The study demonstrates that a gap between an organisation’s identity claims (“who we are”) and its enacted identity (“what we do”) can enable the adoption of constitutive, performative and representational EMA and SER. It illuminates the nature of the role of key actors and organisational dynamics, in the form of OI and IL, in adapting these practices. It also demonstrates that, in giving meaning to the concept of sustainability, organisational actors can draw on their organisation’s identity and construct the comprehensibility of an organisational sustainability programme.

Research limitations/implications

More empirical work is needed to examine the applicability of OI and IL to other settings. It would also be beneficial to examine the potential for OI work to allow organisations to change and reinvent themselves in response to the evermore pressing environmental crisis and the role, if any, of EMA in this process.

Originality/value

The study enriches our understanding of why and how EMA and SER evolve by demonstrating that paying attention to OI and IL can provide further insight into the decision-making and actions of organisational members as they recognise, evaluate, support and cease these practices.

Article
Publication date: 17 July 2023

Emily Robinson, Rebecca Gordon and Bruce McAdams

The purpose of this study is to investigate what sustainability initiatives are being implemented by Canadian independent restaurants and to determine if the initiatives represent…

Abstract

Purpose

The purpose of this study is to investigate what sustainability initiatives are being implemented by Canadian independent restaurants and to determine if the initiatives represent all 10 categories of a sustainable restaurant as established by a sustainability initiative framework.

Design/methodology/approach

The study uses a qualitative approach of semi-structured interviews with 15 small to medium enterprise (SME), independent restaurant owners and operators across Canada. The data was digitally transcribed and thematic analysis was performed.

Findings

Results indicated that most initiatives aligned with the categories of “sustainable food/menu” and “waste reduction and disposables” which shows that the operators were inclined to pursue initiatives in customer view. Restaurants put limited focus on water supply, chemicals and pollution reduction, furniture and construction materials. Some of the barriers to implementing, measuring and learning about initiatives were: cost, lack of access to programs, supply chain complications, not having buy-in from owners and lack of time to implement.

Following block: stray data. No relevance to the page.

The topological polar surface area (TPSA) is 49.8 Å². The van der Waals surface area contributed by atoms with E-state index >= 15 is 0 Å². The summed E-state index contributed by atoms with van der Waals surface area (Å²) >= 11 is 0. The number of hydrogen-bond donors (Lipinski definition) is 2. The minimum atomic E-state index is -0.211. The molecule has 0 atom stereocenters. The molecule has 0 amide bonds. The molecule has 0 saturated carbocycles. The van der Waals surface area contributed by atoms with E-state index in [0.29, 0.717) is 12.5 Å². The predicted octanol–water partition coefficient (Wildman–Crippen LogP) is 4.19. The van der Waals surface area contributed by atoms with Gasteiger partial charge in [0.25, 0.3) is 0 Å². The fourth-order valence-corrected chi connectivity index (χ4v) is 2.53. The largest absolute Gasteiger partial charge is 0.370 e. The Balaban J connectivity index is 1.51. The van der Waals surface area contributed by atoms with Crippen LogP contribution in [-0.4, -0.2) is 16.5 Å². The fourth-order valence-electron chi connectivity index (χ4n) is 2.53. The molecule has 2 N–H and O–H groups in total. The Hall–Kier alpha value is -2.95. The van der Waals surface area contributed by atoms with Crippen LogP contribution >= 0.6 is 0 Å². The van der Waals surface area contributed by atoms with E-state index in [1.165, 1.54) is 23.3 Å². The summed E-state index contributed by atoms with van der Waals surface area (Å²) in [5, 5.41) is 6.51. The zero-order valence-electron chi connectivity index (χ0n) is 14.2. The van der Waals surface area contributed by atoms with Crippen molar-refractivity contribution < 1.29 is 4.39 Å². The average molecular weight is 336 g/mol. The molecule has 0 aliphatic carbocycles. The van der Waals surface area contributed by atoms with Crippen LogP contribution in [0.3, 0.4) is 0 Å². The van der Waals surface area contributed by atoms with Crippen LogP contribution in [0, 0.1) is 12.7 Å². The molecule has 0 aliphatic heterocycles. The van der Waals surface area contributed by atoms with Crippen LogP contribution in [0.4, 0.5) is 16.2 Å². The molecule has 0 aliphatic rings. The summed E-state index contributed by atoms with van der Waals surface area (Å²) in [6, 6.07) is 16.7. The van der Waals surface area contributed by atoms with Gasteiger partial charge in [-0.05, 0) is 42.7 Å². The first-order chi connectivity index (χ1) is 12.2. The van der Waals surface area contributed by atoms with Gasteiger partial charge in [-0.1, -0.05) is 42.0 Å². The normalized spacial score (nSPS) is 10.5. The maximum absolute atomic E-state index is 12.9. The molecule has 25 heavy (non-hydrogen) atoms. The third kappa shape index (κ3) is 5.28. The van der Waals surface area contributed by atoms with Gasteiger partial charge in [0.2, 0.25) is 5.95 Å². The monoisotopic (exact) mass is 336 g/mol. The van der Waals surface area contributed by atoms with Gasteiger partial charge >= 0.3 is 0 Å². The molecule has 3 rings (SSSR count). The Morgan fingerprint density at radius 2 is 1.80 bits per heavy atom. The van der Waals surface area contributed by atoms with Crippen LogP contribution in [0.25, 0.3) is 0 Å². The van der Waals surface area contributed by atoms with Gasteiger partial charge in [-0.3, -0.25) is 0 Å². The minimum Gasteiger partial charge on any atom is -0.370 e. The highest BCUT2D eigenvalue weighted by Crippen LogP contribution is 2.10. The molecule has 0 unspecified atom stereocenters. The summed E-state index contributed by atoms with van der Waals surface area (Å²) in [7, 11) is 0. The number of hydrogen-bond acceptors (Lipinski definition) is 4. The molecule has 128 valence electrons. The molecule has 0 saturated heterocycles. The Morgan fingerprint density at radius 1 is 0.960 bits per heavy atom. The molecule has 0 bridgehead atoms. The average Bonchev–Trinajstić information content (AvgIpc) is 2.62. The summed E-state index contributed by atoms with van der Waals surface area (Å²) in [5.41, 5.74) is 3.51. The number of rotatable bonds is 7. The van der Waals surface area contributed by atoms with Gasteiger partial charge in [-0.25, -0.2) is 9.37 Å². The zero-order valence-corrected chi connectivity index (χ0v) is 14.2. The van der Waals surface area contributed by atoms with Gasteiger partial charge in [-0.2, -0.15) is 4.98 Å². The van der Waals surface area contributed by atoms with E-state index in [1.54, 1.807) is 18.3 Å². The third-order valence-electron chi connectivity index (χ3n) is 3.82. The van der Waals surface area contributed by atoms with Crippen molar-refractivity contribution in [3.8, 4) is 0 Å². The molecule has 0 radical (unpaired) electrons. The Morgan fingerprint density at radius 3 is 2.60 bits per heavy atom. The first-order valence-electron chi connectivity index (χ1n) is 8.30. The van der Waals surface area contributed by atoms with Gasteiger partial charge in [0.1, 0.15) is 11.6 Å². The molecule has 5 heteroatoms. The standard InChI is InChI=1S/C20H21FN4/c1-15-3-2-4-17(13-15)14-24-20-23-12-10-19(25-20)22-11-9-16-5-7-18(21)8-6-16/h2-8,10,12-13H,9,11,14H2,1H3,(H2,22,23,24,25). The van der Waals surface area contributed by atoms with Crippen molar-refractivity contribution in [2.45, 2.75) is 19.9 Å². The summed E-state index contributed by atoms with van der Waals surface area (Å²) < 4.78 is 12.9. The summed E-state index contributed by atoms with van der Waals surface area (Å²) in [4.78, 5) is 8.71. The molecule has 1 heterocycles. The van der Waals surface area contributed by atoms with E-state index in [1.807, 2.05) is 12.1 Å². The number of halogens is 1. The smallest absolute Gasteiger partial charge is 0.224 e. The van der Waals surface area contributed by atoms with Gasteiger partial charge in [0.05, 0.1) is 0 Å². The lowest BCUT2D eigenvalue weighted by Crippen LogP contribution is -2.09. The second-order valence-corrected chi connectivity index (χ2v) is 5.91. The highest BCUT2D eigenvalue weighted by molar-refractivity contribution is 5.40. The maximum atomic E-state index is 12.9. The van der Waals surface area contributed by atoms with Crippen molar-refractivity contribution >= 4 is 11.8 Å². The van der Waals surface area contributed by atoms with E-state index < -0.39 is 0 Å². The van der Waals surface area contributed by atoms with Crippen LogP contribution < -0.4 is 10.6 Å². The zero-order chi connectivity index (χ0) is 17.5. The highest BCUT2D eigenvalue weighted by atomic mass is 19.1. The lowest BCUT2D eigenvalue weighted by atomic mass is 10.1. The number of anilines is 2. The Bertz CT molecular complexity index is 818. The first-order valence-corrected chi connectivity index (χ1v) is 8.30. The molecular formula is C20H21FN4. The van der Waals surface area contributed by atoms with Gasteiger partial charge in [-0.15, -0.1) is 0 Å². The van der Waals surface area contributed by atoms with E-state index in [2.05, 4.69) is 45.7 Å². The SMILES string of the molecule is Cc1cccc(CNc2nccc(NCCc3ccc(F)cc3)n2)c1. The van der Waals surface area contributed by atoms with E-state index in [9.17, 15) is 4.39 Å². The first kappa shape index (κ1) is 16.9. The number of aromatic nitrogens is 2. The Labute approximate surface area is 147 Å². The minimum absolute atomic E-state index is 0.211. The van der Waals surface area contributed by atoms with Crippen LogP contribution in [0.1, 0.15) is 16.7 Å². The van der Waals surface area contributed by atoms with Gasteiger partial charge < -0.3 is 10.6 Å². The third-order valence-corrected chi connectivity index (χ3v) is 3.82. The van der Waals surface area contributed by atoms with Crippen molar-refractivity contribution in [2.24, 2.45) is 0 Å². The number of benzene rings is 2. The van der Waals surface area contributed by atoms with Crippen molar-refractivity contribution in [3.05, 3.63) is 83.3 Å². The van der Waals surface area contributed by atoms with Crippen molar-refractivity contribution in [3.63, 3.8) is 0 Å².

Practical implications

The study recommends that governments provide incentives to implement sustainability initiatives that are out of sight to the customer. For example, implementing composting, energy efficient equipment and water saving processes. It is also recommended that third-party restaurant organizations provide more accurate, evidence-based guidance and education on implementing a wide-range of sustainability initiatives.

Originality/value

This research contributes to the literature on sustainability in restaurants and applies a sustainability initiative framework in a practical context. The study provides a unique assessment of the current state of restaurant sustainability and states where restaurants need to improve their efforts.

Details

Journal of Hospitality and Tourism Insights, vol. ahead-of-print no. ahead-of-print
Type: Research Article
ISSN: 2514-9792

Keywords

Article
Publication date: 16 January 2017

Rebecca Lowenhaupt and Todd D. Reeves

Changing immigration patterns in the USA have led to a growing number of “new immigrant destinations.” In these contexts, opportunities for teacher learning are crucial for…

Abstract

Purpose

Changing immigration patterns in the USA have led to a growing number of “new immigrant destinations.” In these contexts, opportunities for teacher learning are crucial for developing the school capacity to serve the academic, linguistic and socio-cultural needs of immigrant students. In response, the purpose of this paper is to examine how schools in Wisconsin provided both formal and informal teacher learning opportunities to develop the instructional capacity to support recent immigrants, specifically Spanish-speaking English language learners (ELLs).